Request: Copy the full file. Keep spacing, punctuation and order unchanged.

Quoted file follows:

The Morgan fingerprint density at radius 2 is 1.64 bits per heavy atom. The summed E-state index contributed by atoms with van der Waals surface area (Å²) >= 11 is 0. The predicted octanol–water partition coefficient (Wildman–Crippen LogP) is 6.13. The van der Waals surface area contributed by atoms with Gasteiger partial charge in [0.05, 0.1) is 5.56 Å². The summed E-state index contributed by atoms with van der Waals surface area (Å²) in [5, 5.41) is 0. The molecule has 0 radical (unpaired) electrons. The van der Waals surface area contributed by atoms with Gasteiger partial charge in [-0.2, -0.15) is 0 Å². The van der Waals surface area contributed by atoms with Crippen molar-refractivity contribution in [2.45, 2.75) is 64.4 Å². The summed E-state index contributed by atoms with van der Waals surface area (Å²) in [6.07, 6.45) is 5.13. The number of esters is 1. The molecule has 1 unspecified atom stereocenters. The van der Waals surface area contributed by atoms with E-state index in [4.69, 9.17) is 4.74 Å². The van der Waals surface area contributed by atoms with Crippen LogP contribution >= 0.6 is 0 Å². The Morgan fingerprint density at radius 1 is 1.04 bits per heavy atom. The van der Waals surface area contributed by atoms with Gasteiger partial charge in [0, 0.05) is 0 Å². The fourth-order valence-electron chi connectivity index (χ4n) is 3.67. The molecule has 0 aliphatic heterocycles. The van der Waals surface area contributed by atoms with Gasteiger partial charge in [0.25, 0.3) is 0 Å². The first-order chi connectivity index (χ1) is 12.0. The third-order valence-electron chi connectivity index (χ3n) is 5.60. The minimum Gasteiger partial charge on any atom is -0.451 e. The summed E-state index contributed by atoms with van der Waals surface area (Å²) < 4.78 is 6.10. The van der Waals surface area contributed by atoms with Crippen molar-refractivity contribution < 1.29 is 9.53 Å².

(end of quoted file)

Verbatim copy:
The Morgan fingerprint density at radius 2 is 1.64 bits per heavy atom. The summed E-state index contributed by atoms with van der Waals surface area (Å²) >= 11 is 0. The predicted octanol–water partition coefficient (Wildman–Crippen LogP) is 6.13. The van der Waals surface area contributed by atoms with Gasteiger partial charge in [0.05, 0.1) is 5.56 Å². The summed E-state index contributed by atoms with van der Waals surface area (Å²) in [5, 5.41) is 0. The molecule has 0 radical (unpaired) electrons. The van der Waals surface area contributed by atoms with Gasteiger partial charge in [-0.2, -0.15) is 0 Å². The van der Waals surface area contributed by atoms with Crippen molar-refractivity contribution in [2.45, 2.75) is 64.4 Å². The summed E-state index contributed by atoms with van der Waals surface area (Å²) in [6.07, 6.45) is 5.13. The number of esters is 1. The molecule has 1 unspecified atom stereocenters. The van der Waals surface area contributed by atoms with E-state index in [4.69, 9.17) is 4.74 Å². The van der Waals surface area contributed by atoms with Crippen LogP contribution >= 0.6 is 0 Å². The Morgan fingerprint density at radius 1 is 1.04 bits per heavy atom. The van der Waals surface area contributed by atoms with Gasteiger partial charge in [0, 0.05) is 0 Å². The fourth-order valence-electron chi connectivity index (χ4n) is 3.67. The molecule has 0 aliphatic heterocycles. The van der Waals surface area contributed by atoms with Gasteiger partial charge in [0.25, 0.3) is 0 Å². The first-order chi connectivity index (χ1) is 12.0. The third-order valence-electron chi connectivity index (χ3n) is 5.60. The minimum Gasteiger partial charge on any atom is -0.451 e. The summed E-state index contributed by atoms with van der Waals surface area (Å²) < 4.78 is 6.10. The van der Waals surface area contributed by atoms with Crippen molar-refractivity contribution < 1.29 is 9.53 Å².